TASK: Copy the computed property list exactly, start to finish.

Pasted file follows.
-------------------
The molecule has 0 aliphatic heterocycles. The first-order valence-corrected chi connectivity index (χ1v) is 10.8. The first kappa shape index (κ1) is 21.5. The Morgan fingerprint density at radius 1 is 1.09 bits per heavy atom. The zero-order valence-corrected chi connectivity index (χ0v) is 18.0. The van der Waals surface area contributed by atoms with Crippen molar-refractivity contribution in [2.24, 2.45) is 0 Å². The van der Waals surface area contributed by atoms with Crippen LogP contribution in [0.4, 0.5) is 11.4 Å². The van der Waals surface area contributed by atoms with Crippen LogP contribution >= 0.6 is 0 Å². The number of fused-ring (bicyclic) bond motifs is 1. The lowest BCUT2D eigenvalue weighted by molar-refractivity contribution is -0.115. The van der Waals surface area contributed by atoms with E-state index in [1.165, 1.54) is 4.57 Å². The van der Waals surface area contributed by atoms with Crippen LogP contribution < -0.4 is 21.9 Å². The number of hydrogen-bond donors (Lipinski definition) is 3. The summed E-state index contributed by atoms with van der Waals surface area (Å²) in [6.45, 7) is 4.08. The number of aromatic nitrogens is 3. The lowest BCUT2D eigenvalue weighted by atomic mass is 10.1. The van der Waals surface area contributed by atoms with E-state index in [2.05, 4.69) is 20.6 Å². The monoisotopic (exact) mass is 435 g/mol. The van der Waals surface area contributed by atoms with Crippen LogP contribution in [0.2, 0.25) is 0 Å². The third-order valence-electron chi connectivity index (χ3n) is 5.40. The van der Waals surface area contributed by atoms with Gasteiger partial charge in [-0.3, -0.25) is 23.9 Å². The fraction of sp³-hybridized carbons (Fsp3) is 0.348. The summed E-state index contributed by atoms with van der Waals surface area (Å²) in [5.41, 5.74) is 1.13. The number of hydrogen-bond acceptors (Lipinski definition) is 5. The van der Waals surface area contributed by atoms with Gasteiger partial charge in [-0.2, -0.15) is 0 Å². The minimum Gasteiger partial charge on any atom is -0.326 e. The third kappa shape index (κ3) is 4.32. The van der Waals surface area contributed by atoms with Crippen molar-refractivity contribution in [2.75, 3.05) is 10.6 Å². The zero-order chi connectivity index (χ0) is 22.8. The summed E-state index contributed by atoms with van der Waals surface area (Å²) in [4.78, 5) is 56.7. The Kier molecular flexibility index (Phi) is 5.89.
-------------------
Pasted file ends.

The molecule has 0 aliphatic heterocycles. The first-order valence-corrected chi connectivity index (χ1v) is 10.8. The first kappa shape index (κ1) is 21.5. The Morgan fingerprint density at radius 1 is 1.09 bits per heavy atom. The zero-order valence-corrected chi connectivity index (χ0v) is 18.0. The van der Waals surface area contributed by atoms with Crippen molar-refractivity contribution in [2.24, 2.45) is 0 Å². The van der Waals surface area contributed by atoms with Crippen LogP contribution in [0.4, 0.5) is 11.4 Å². The van der Waals surface area contributed by atoms with Crippen LogP contribution >= 0.6 is 0 Å². The number of fused-ring (bicyclic) bond motifs is 1. The lowest BCUT2D eigenvalue weighted by molar-refractivity contribution is -0.115. The van der Waals surface area contributed by atoms with E-state index in [1.165, 1.54) is 4.57 Å². The van der Waals surface area contributed by atoms with Crippen LogP contribution < -0.4 is 21.9 Å². The number of hydrogen-bond donors (Lipinski definition) is 3. The summed E-state index contributed by atoms with van der Waals surface area (Å²) in [6.45, 7) is 4.08. The number of aromatic nitrogens is 3. The lowest BCUT2D eigenvalue weighted by atomic mass is 10.1. The van der Waals surface area contributed by atoms with E-state index in [2.05, 4.69) is 20.6 Å². The monoisotopic (exact) mass is 435 g/mol. The van der Waals surface area contributed by atoms with Crippen LogP contribution in [0.2, 0.25) is 0 Å². The third-order valence-electron chi connectivity index (χ3n) is 5.40. The van der Waals surface area contributed by atoms with Gasteiger partial charge in [-0.3, -0.25) is 23.9 Å². The fraction of sp³-hybridized carbons (Fsp3) is 0.348. The summed E-state index contributed by atoms with van der Waals surface area (Å²) in [5.41, 5.74) is 1.13. The number of hydrogen-bond acceptors (Lipinski definition) is 5. The van der Waals surface area contributed by atoms with Gasteiger partial charge in [-0.2, -0.15) is 0 Å². The minimum Gasteiger partial charge on any atom is -0.326 e. The third kappa shape index (κ3) is 4.32. The van der Waals surface area contributed by atoms with Crippen molar-refractivity contribution in [2.75, 3.05) is 10.6 Å². The zero-order chi connectivity index (χ0) is 22.8. The summed E-state index contributed by atoms with van der Waals surface area (Å²) in [4.78, 5) is 56.7. The Kier molecular flexibility index (Phi) is 5.89.